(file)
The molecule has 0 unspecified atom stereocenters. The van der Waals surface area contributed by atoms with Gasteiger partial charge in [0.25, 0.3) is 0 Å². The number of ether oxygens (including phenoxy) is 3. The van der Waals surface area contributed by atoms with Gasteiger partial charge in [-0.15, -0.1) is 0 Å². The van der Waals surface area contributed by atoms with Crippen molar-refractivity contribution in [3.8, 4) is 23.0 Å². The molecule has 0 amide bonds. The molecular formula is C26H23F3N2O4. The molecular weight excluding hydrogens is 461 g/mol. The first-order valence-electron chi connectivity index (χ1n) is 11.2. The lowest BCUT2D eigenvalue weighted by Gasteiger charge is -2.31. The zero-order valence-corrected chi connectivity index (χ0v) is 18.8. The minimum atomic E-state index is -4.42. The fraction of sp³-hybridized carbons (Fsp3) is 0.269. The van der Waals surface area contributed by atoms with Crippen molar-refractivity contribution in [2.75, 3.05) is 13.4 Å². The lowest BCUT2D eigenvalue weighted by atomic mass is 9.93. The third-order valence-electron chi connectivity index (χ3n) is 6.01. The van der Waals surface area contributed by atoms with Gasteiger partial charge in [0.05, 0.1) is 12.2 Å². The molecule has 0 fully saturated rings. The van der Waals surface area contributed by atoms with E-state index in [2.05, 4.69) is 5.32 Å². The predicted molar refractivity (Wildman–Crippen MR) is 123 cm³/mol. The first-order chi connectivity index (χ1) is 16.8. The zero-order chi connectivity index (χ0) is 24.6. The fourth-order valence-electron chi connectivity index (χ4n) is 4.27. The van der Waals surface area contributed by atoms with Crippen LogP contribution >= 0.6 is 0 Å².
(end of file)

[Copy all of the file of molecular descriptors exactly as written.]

The molecule has 0 unspecified atom stereocenters. The van der Waals surface area contributed by atoms with Gasteiger partial charge in [0.25, 0.3) is 0 Å². The number of ether oxygens (including phenoxy) is 3. The van der Waals surface area contributed by atoms with Gasteiger partial charge in [-0.15, -0.1) is 0 Å². The van der Waals surface area contributed by atoms with Crippen molar-refractivity contribution in [3.8, 4) is 23.0 Å². The molecule has 0 amide bonds. The molecular formula is C26H23F3N2O4. The molecular weight excluding hydrogens is 461 g/mol. The first-order valence-electron chi connectivity index (χ1n) is 11.2. The lowest BCUT2D eigenvalue weighted by Gasteiger charge is -2.31. The zero-order valence-corrected chi connectivity index (χ0v) is 18.8. The minimum atomic E-state index is -4.42. The fraction of sp³-hybridized carbons (Fsp3) is 0.269. The van der Waals surface area contributed by atoms with Crippen molar-refractivity contribution in [2.75, 3.05) is 13.4 Å². The lowest BCUT2D eigenvalue weighted by atomic mass is 9.93. The third-order valence-electron chi connectivity index (χ3n) is 6.01. The van der Waals surface area contributed by atoms with Gasteiger partial charge in [0.05, 0.1) is 12.2 Å². The molecule has 0 fully saturated rings. The van der Waals surface area contributed by atoms with E-state index in [2.05, 4.69) is 5.32 Å². The predicted molar refractivity (Wildman–Crippen MR) is 123 cm³/mol. The first-order chi connectivity index (χ1) is 16.8. The zero-order chi connectivity index (χ0) is 24.6. The fourth-order valence-electron chi connectivity index (χ4n) is 4.27. The van der Waals surface area contributed by atoms with Crippen LogP contribution >= 0.6 is 0 Å².